Young Folks' History of England eBook

This eBook from the Gutenberg Project consists of approximately 165 pages of information about Young Folks' History of England.
state of people’s minds, William of Orange set forth from Holland, and landed at Torbay.  Crowds of people came to meet him, and to call on him.  It was only three years since the Bloody Assize, and they had not forgotten it in those parts.  King James heard that one person after another had gone to the Prince of Orange, and he thought it not safe for his wife and child to be any longer in England.  So, quietly, one night he put them in charge of a French nobleman who had been visiting him, and who took them to the Thames, where, after waiting in the dark under a church wall, he brought them a boat, and they reached a ship which took them safely to France.

King James staid a little longer.  He did not mind when he heard that Prince George of Denmark had gone to the Prince of Orange, but only laughed, and said “Est il possible?” but when he heard his daughter Anne, to whom he had always been kind, was gone too, the tears came into his eyes, and he said, “God help me, my own children are deserting me.”  He would have put himself at the head of the army, but he found that if he did so he was likely to be made prisoner and carried to William.  So he disguised himself and set off for France; but at Faversham, some people who took him for a Roman Catholic priest seized him, and he was sent back to London.  However, as there was nothing the Prince of Orange wished so little as to keep him in captivity, he was allowed to escape again, and this time he safely reached France, where he was very kindly welcomed, and had the palace of St. Germain given him for a dwelling-place.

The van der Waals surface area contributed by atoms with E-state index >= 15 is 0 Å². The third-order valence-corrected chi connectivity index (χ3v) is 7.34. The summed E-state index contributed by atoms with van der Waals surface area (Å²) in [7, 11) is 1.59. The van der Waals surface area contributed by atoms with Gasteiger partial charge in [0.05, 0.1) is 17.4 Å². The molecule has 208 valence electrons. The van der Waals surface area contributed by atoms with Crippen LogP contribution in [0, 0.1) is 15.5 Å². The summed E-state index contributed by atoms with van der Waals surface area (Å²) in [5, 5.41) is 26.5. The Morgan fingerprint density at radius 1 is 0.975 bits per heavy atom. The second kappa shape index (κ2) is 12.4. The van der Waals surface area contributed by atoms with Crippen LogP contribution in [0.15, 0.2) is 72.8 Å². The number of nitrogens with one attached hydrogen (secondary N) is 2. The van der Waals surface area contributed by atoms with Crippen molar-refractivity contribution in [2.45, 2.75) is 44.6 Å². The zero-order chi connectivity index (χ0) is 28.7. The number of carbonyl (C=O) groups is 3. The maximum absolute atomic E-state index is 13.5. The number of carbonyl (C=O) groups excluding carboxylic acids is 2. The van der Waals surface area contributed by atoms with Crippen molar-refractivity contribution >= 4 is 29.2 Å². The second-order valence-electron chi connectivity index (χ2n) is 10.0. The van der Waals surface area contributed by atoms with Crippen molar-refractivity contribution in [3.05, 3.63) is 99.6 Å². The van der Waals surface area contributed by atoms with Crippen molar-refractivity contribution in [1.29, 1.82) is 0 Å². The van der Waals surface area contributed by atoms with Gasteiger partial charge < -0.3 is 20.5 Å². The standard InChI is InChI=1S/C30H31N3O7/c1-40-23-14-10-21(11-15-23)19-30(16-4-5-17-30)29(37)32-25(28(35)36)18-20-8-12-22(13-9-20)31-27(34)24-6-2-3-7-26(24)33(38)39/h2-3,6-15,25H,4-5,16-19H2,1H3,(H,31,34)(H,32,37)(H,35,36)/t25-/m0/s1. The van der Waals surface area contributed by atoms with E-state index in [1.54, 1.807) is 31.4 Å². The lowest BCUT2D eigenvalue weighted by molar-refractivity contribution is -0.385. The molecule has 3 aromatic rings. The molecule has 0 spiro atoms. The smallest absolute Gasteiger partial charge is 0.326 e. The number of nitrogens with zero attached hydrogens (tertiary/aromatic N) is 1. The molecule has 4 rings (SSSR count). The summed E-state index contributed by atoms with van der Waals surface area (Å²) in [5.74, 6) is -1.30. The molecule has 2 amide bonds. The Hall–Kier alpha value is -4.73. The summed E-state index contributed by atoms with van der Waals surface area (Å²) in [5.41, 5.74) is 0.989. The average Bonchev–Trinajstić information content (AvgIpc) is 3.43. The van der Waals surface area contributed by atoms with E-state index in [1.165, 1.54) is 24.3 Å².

It was on the 4th of November, 1688, that William landed, and the change that now took place is commonly called the English Revolution.

We must think of the gentlemen, during these reigns, as going about in very fine laced and ruffled coats, and the most enormous wigs.  You know the Roundheads had short hair and the Cavaliers long:  so people were ashamed to have short hair, and wore wigs to hide it if it would not grow, till everybody came to have shaven heads, and monstrous wigs in great curls on their shoulders:  and even little boys’ hair was made to look as like a wig as possible.  The barber had the wig every morning to fresh curl, and make it white with hair powder, so that everyone might look like an old man, with a huge quantity of white hair.

CHAPTER XXXIX.

William III.  And Mary II. 1689—­1702.

When James II. proved to be entirely gone, the Parliament agreed to offer the crown to William of Orange—­the next heir after James’s children—­and Mary, his wife, James’s eldest daughter; but not until there had been new conditions made, which would prevent the kings from ever being so powerful again as they had been since the time of Henry VII.  Remember, Magna Carta, under King John, gave the power to the nobles.  They lost it by the wars of the Roses, and the Tudor kings gained it; but the Stuart kings could not keep it, and the House of Commons became the strongest power in the kingdom, by the Revolution of 1688.

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Young Folks' History of England from Project Gutenberg. Public domain.
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